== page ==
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3 darts are thrown (equal probability of landing anywhere on the dart board). What's the probability that they all land on a same half of the dart board?

Edit: I know the first 2 darts can land anywhere but don't know how to find the probability that the 3rd lands in an acceptable region.

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    $\begingroup$ Your posted question should say something about your own thoughts on the matter. In particular, if you don't understand the question, tell us at what point you get lost, or if you understand it but don't know what to do after than, tell us where your difficulty is. $\endgroup$ – Michael Hardy Sep 1 '20 at 20:06
  • $\begingroup$ I edited to include what I've thought about. $\endgroup$ – lollab Sep 1 '20 at 20:08
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    $\begingroup$ Two hints: (1) the distance from the centre is irrelevant, so you can restrict the problem to looking at angles; (2) without loss of generality, assume that the first dart hits the board on the positive $x$-axis (i.e., assume $\theta_1=0$ in polar co-ordinates). $\endgroup$ – Théophile Sep 1 '20 at 20:18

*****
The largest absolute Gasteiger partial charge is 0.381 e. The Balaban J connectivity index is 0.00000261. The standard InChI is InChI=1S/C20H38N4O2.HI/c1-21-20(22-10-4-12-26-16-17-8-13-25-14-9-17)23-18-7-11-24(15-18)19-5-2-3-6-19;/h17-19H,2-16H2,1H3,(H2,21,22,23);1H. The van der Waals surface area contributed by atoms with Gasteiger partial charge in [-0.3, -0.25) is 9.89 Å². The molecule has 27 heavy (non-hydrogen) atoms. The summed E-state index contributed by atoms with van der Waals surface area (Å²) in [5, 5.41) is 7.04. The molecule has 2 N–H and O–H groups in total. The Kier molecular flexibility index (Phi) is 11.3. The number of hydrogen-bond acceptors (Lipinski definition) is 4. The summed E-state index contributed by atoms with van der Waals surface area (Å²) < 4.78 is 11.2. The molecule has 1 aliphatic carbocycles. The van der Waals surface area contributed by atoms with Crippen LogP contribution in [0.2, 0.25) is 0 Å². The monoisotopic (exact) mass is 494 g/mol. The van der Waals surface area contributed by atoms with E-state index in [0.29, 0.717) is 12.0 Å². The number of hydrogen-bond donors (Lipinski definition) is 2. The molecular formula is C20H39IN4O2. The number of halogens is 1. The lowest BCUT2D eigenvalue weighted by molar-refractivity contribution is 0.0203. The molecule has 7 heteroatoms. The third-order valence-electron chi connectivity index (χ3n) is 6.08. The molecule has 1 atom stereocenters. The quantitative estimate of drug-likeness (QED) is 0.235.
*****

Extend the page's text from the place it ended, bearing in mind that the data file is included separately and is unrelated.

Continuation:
• $\begingroup$ @Théophile I don't understand what you mean by your first hint. If the three darts land in a small triangle about the center, then they aren't in the same half of the board. If they fall in the same triangle near the edge, then they are in the same half. I know you must mean something else, but I don't see what. Please add another detail or two for me. $\endgroup$ – saulspatz Sep 1 '20 at 20:29
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    $\begingroup$ @Théophile In the case you are interested by an alternative solution, I have provided one. $\endgroup$ – Jean Marie Sep 2 '20 at 8:45
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Suppose rays are drawn from the center of the disk to the places where the first two darts landed. And suppose for example the angle between those two rays is $23^\circ.$ Say you rotate the ray to the first dart $23^\circ$ counterclockwise to get the ray to the second dart. If you go counterclockwise from that ray $180^\circ$ you will sweep out a part of the disk within which, if the third dart lands there, then all three will be on the same side of that line formed from that ray and the ray $180^\circ$ counterclockwise from it. But also, if you start with the ray to the second dart and go $180^\circ$ clockwise you will sweep out a region within which, if the thrid dart lands there, then all three will be in that half of the disk.

Thus you will fail to put all three on the same side of some line through the center only if the third dart lands in the region $23^\circ$ wide that is opposite the one bounded by the the two aforementioned rays. Thus the probability that they would be in a common half of the disk is $$ \frac{360^\circ-23^\circ}{360^\circ}. $$

All of that holds if the angle is $23^\circ.$ But the angle is uniformly distributed between $0^\circ$ and $180^\circ,$ so what you need is the expected value of $$ \frac{360^\circ - (\text{random angle})}{360^\circ}. $$ Since an angle uniformly distributed between $0^\circ$ and $180^\circ$ is on average $90^\circ,$ the random quantity above is on average $$ \frac{360^\circ-90^\circ}{360^\circ} = \frac 3 4. $$